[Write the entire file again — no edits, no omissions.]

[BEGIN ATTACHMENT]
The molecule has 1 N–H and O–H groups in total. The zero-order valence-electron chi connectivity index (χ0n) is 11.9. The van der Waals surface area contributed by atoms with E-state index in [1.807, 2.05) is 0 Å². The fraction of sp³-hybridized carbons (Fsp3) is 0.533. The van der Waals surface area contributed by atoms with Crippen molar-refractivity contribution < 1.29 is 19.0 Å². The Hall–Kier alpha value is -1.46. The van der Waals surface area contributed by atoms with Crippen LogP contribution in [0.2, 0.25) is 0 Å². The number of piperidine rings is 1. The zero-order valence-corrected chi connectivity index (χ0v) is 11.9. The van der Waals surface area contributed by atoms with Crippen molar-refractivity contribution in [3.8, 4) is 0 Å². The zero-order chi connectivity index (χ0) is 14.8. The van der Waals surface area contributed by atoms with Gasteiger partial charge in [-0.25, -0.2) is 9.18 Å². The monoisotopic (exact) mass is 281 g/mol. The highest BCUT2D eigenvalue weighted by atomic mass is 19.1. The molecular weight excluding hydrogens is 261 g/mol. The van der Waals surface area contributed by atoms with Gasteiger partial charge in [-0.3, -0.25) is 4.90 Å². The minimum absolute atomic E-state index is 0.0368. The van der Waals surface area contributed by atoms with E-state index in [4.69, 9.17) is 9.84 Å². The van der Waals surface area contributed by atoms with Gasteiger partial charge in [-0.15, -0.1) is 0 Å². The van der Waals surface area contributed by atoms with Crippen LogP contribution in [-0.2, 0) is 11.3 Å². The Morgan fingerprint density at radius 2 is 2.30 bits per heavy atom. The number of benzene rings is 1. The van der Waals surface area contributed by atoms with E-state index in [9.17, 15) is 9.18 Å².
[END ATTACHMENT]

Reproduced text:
The molecule has 1 N–H and O–H groups in total. The zero-order valence-electron chi connectivity index (χ0n) is 11.9. The van der Waals surface area contributed by atoms with E-state index in [1.807, 2.05) is 0 Å². The fraction of sp³-hybridized carbons (Fsp3) is 0.533. The van der Waals surface area contributed by atoms with Crippen molar-refractivity contribution < 1.29 is 19.0 Å². The Hall–Kier alpha value is -1.46. The van der Waals surface area contributed by atoms with Crippen LogP contribution in [0.2, 0.25) is 0 Å². The number of piperidine rings is 1. The zero-order valence-corrected chi connectivity index (χ0v) is 11.9. The van der Waals surface area contributed by atoms with Crippen molar-refractivity contribution in [3.8, 4) is 0 Å². The zero-order chi connectivity index (χ0) is 14.8. The van der Waals surface area contributed by atoms with Gasteiger partial charge in [-0.25, -0.2) is 9.18 Å². The monoisotopic (exact) mass is 281 g/mol. The highest BCUT2D eigenvalue weighted by atomic mass is 19.1. The molecular weight excluding hydrogens is 261 g/mol. The van der Waals surface area contributed by atoms with Gasteiger partial charge in [-0.3, -0.25) is 4.90 Å². The minimum absolute atomic E-state index is 0.0368. The van der Waals surface area contributed by atoms with E-state index in [4.69, 9.17) is 9.84 Å². The van der Waals surface area contributed by atoms with Gasteiger partial charge in [-0.15, -0.1) is 0 Å². The van der Waals surface area contributed by atoms with Crippen LogP contribution in [-0.2, 0) is 11.3 Å². The Morgan fingerprint density at radius 2 is 2.30 bits per heavy atom. The number of benzene rings is 1. The van der Waals surface area contributed by atoms with E-state index in [9.17, 15) is 9.18 Å².